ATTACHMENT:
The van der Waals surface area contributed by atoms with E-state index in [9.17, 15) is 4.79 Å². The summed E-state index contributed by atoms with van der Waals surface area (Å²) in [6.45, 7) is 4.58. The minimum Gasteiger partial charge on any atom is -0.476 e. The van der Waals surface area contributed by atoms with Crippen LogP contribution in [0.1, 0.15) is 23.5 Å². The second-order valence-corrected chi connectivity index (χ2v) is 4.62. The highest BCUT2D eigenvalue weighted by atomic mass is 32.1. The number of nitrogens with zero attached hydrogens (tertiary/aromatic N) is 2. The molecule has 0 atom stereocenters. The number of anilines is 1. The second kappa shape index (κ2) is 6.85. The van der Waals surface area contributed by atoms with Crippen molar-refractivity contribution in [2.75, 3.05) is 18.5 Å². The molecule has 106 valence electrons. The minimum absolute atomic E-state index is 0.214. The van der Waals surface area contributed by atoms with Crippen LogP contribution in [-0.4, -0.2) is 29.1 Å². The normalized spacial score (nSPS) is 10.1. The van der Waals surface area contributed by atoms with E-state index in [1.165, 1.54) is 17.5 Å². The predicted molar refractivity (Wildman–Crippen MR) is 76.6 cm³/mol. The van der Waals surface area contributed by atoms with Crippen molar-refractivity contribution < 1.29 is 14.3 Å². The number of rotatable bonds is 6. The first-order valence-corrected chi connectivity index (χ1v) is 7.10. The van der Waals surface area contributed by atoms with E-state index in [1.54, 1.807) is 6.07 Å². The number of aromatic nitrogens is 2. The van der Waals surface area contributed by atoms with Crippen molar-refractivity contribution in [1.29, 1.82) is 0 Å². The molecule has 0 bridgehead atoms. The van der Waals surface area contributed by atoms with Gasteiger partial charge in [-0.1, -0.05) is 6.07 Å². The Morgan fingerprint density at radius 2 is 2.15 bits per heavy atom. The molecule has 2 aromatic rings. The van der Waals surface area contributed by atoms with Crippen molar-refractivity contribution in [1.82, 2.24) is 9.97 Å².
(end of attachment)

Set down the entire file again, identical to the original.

The van der Waals surface area contributed by atoms with E-state index in [9.17, 15) is 4.79 Å². The summed E-state index contributed by atoms with van der Waals surface area (Å²) in [6.45, 7) is 4.58. The minimum Gasteiger partial charge on any atom is -0.476 e. The van der Waals surface area contributed by atoms with Crippen LogP contribution in [0.1, 0.15) is 23.5 Å². The second-order valence-corrected chi connectivity index (χ2v) is 4.62. The highest BCUT2D eigenvalue weighted by atomic mass is 32.1. The number of nitrogens with zero attached hydrogens (tertiary/aromatic N) is 2. The molecule has 0 atom stereocenters. The number of anilines is 1. The second kappa shape index (κ2) is 6.85. The van der Waals surface area contributed by atoms with Crippen molar-refractivity contribution in [2.75, 3.05) is 18.5 Å². The molecule has 106 valence electrons. The minimum absolute atomic E-state index is 0.214. The van der Waals surface area contributed by atoms with Crippen LogP contribution in [-0.4, -0.2) is 29.1 Å². The normalized spacial score (nSPS) is 10.1. The van der Waals surface area contributed by atoms with E-state index in [1.165, 1.54) is 17.5 Å². The predicted molar refractivity (Wildman–Crippen MR) is 76.6 cm³/mol. The van der Waals surface area contributed by atoms with Crippen molar-refractivity contribution < 1.29 is 14.3 Å². The number of rotatable bonds is 6. The first-order valence-corrected chi connectivity index (χ1v) is 7.10. The van der Waals surface area contributed by atoms with E-state index in [1.54, 1.807) is 6.07 Å². The number of aromatic nitrogens is 2. The van der Waals surface area contributed by atoms with Crippen molar-refractivity contribution in [1.29, 1.82) is 0 Å². The molecule has 0 bridgehead atoms. The van der Waals surface area contributed by atoms with Gasteiger partial charge in [-0.1, -0.05) is 6.07 Å². The Morgan fingerprint density at radius 2 is 2.15 bits per heavy atom. The molecule has 2 aromatic rings. The van der Waals surface area contributed by atoms with Crippen molar-refractivity contribution in [1.82, 2.24) is 9.97 Å².